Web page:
attends EPP hearing in the European Parliament

On Monday, October 1 many of the author societies we represent on this platform – as well as industry representatives such as Nokia and Spotify – gathered in the European Parliament to share their views on the proposed Collective Rights Management Directive.

The session was organised by French Member of Parliament for the European Peoples’ Party, Marielle Gallo. As Rapporteur with special responsibility for this file, Ms Gallo was naturally keen to hear all sides of the debate.

We agreed whole-heartedly with her overarching priorities on this issue going forward, which she outlined in her opening speech. They are:

1)      To ensure a fair deal for creators by ensuring authors receive the compensation they deserve for the use of their works

2)      To strengthen the digital single market – a crucial component for a robust and competitive internal market.

The session was divided into three panel discussions. The first panel mulled some of the provisions on governance and transparency laid out in the proposal.  Already, author societies take governance and transparency very seriously. In fact, even before the proposal was published CISAC – the international representative body of collective rights management societies – had voluntarily moved to improve the transparency of societies through yearly reporting obligations, oversight and sanctions in case of noncompliance.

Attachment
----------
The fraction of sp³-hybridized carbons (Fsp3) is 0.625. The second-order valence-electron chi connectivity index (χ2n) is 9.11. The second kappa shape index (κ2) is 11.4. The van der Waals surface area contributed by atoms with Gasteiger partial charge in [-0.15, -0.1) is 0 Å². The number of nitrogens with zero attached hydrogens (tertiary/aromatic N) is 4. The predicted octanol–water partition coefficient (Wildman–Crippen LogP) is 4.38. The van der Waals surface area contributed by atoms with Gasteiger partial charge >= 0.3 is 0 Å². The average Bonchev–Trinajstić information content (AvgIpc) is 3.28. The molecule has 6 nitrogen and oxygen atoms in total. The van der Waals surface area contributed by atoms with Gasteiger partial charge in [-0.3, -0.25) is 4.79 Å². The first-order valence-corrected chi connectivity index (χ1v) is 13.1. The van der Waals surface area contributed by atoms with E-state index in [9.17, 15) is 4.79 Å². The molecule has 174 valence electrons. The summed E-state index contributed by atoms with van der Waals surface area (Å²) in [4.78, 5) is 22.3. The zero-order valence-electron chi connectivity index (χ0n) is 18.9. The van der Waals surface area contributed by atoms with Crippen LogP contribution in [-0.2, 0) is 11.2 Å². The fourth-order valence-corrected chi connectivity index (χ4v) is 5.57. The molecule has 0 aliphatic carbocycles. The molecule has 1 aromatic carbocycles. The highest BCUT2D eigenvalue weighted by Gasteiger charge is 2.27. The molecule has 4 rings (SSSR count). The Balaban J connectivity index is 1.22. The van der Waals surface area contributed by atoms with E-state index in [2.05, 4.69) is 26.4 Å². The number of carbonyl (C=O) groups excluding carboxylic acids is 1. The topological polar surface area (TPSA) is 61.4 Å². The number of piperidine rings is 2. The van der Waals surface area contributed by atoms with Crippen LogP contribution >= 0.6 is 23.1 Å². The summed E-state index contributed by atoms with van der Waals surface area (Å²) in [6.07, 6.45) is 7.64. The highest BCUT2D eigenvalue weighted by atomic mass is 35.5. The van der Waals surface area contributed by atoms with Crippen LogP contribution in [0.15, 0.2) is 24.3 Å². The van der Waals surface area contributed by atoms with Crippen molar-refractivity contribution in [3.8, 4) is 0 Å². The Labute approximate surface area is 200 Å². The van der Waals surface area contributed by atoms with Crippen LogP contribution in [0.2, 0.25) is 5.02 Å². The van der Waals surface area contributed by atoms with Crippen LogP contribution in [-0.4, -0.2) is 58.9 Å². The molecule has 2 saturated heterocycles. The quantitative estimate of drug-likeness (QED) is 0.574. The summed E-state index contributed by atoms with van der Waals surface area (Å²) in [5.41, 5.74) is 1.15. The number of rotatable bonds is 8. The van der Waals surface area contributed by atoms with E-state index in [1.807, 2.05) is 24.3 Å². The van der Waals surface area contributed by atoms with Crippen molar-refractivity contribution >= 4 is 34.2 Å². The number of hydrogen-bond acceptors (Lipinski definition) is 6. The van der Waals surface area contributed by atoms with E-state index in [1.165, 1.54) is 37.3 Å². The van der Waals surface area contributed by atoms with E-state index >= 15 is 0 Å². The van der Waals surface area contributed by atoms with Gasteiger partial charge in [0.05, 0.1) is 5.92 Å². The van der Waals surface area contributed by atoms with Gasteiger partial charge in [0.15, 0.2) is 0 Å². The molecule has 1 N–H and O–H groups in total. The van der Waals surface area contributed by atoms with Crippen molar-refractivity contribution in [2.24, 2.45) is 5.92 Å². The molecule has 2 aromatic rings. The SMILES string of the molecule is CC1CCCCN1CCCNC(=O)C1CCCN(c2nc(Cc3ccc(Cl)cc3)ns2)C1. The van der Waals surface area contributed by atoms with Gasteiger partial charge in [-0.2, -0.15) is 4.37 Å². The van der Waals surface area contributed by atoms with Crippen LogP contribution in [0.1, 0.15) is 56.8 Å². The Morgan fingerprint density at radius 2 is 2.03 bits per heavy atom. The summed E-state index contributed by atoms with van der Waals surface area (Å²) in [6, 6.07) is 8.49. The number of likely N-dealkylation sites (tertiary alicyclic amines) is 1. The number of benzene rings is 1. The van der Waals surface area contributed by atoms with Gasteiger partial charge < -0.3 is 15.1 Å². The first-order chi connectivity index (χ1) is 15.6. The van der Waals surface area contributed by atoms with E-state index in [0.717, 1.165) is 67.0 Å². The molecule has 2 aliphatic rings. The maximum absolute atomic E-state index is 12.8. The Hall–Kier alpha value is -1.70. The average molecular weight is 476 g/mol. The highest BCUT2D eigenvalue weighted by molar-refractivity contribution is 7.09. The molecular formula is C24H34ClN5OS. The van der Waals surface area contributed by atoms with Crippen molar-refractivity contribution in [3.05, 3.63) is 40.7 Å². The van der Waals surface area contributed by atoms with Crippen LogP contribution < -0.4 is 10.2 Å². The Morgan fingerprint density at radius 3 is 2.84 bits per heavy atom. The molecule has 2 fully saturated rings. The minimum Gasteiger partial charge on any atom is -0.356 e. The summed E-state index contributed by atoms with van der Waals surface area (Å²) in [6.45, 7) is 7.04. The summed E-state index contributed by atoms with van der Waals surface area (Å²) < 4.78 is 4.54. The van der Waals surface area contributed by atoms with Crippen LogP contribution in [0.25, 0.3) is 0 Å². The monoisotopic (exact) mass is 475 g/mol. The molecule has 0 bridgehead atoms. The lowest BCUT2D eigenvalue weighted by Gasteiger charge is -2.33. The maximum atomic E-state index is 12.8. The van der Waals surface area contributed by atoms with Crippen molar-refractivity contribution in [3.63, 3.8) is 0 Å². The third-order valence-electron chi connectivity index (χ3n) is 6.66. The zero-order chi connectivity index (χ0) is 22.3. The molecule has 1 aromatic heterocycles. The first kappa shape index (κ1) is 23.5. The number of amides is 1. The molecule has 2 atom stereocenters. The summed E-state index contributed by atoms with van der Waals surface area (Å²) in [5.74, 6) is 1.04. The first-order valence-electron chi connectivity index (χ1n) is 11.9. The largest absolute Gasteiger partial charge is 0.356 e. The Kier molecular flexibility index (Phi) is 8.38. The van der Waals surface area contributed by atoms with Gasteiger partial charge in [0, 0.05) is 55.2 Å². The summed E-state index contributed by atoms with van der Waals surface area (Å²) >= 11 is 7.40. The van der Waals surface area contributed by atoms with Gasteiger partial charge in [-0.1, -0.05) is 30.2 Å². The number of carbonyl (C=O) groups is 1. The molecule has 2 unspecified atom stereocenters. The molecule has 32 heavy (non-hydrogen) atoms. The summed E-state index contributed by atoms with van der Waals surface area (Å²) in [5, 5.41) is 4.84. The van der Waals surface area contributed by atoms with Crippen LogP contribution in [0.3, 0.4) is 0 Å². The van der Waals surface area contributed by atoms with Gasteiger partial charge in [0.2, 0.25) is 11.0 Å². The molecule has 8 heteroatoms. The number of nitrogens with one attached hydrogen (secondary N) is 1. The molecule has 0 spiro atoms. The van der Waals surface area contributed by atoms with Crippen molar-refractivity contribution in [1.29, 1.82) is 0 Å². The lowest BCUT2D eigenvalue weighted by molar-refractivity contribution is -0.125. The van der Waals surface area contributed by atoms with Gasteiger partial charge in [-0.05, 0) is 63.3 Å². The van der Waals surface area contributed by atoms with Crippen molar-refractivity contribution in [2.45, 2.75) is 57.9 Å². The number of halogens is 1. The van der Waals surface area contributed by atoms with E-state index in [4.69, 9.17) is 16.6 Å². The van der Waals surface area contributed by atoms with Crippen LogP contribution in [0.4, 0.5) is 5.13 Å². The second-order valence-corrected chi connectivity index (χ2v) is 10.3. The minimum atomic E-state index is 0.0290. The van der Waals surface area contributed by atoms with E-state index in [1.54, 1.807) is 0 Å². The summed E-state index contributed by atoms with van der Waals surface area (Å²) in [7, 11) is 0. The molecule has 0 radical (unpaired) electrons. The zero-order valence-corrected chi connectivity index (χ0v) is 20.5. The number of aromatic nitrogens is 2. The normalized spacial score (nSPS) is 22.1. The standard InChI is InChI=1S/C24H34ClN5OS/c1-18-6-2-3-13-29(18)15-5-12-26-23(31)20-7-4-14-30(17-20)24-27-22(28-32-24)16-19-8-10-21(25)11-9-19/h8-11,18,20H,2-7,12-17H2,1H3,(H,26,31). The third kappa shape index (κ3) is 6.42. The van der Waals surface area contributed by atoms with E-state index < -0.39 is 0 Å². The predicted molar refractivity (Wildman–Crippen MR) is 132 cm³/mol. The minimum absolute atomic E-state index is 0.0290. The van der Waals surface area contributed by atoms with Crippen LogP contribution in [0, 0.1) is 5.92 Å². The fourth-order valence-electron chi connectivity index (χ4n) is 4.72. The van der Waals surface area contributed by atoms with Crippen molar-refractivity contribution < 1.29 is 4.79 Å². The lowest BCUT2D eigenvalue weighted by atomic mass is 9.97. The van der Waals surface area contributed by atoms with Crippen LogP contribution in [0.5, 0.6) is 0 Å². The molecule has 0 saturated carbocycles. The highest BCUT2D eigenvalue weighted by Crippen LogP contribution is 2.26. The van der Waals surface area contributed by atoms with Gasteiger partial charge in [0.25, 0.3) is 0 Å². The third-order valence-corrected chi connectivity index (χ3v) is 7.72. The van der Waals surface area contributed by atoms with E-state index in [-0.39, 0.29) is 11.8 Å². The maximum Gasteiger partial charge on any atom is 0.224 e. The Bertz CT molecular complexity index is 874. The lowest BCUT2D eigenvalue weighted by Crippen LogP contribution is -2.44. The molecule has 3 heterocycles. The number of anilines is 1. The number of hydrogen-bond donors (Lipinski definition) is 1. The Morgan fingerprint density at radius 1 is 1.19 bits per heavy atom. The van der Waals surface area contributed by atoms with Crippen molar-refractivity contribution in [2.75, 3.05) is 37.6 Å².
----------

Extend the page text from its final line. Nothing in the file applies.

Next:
So we welcome and endorse the broad objective of the draft Directive to establish high level standards for transparency, good governance and accountability of Collective Management Societies.  But what’s crucial is to avoid over regulation on these issues. To be efficient, author societies need the flexibility to manage their own organisation.

Obligations should also be imposed on rights users, too. After all, they are an important part of the collective rights ecosystem.

The second panel – involving several societies from across Europe – delved into the issue of multi-territory licenses and the final session looked at the changing relationship between consumers, commercial users and collecting societies in the digital era.

We were delighted to attend the event. It was a great opportunity to share our ideas – and listen to the views of other stakeholders in the debate. We hope it clarified some of the issues on Collective Rights Management for Ms Gallo – and we look forward to seeing the working paper at the end of this year!